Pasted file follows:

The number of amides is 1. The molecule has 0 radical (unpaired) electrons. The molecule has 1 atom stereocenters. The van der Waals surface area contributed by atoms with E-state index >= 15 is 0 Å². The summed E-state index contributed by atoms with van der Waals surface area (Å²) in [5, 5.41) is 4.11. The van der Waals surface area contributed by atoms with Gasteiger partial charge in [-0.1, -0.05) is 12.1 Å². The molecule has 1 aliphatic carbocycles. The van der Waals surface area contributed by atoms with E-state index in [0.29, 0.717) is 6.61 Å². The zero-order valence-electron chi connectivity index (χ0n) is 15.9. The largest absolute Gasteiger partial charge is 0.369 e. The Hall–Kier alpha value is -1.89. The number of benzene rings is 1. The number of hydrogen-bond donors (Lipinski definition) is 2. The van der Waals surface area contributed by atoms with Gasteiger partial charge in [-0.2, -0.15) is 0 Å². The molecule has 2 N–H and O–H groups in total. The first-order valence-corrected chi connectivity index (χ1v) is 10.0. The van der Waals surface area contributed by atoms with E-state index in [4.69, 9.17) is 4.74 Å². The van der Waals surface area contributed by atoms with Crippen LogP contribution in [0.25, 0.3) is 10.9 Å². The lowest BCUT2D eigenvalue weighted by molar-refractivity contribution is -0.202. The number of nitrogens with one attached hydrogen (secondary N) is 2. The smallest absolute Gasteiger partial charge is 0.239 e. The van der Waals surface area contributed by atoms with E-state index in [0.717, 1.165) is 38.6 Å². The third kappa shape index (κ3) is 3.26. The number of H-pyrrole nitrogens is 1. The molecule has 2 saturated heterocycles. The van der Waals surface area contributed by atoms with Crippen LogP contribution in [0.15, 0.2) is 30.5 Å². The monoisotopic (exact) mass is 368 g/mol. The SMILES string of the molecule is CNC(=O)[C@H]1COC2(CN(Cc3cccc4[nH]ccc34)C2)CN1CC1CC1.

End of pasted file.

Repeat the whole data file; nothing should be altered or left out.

The number of amides is 1. The molecule has 0 radical (unpaired) electrons. The molecule has 1 atom stereocenters. The van der Waals surface area contributed by atoms with E-state index >= 15 is 0 Å². The summed E-state index contributed by atoms with van der Waals surface area (Å²) in [5, 5.41) is 4.11. The van der Waals surface area contributed by atoms with Gasteiger partial charge in [-0.1, -0.05) is 12.1 Å². The molecule has 1 aliphatic carbocycles. The van der Waals surface area contributed by atoms with E-state index in [0.29, 0.717) is 6.61 Å². The zero-order valence-electron chi connectivity index (χ0n) is 15.9. The largest absolute Gasteiger partial charge is 0.369 e. The Hall–Kier alpha value is -1.89. The number of benzene rings is 1. The number of hydrogen-bond donors (Lipinski definition) is 2. The van der Waals surface area contributed by atoms with Gasteiger partial charge in [-0.2, -0.15) is 0 Å². The molecule has 2 N–H and O–H groups in total. The first-order valence-corrected chi connectivity index (χ1v) is 10.0. The van der Waals surface area contributed by atoms with E-state index in [4.69, 9.17) is 4.74 Å². The van der Waals surface area contributed by atoms with Crippen LogP contribution in [0.25, 0.3) is 10.9 Å². The lowest BCUT2D eigenvalue weighted by molar-refractivity contribution is -0.202. The number of nitrogens with one attached hydrogen (secondary N) is 2. The smallest absolute Gasteiger partial charge is 0.239 e. The van der Waals surface area contributed by atoms with E-state index in [0.717, 1.165) is 38.6 Å². The third kappa shape index (κ3) is 3.26. The number of H-pyrrole nitrogens is 1. The molecule has 2 saturated heterocycles. The van der Waals surface area contributed by atoms with Crippen LogP contribution in [0.15, 0.2) is 30.5 Å². The monoisotopic (exact) mass is 368 g/mol. The SMILES string of the molecule is CNC(=O)[C@H]1COC2(CN(Cc3cccc4[nH]ccc34)C2)CN1CC1CC1.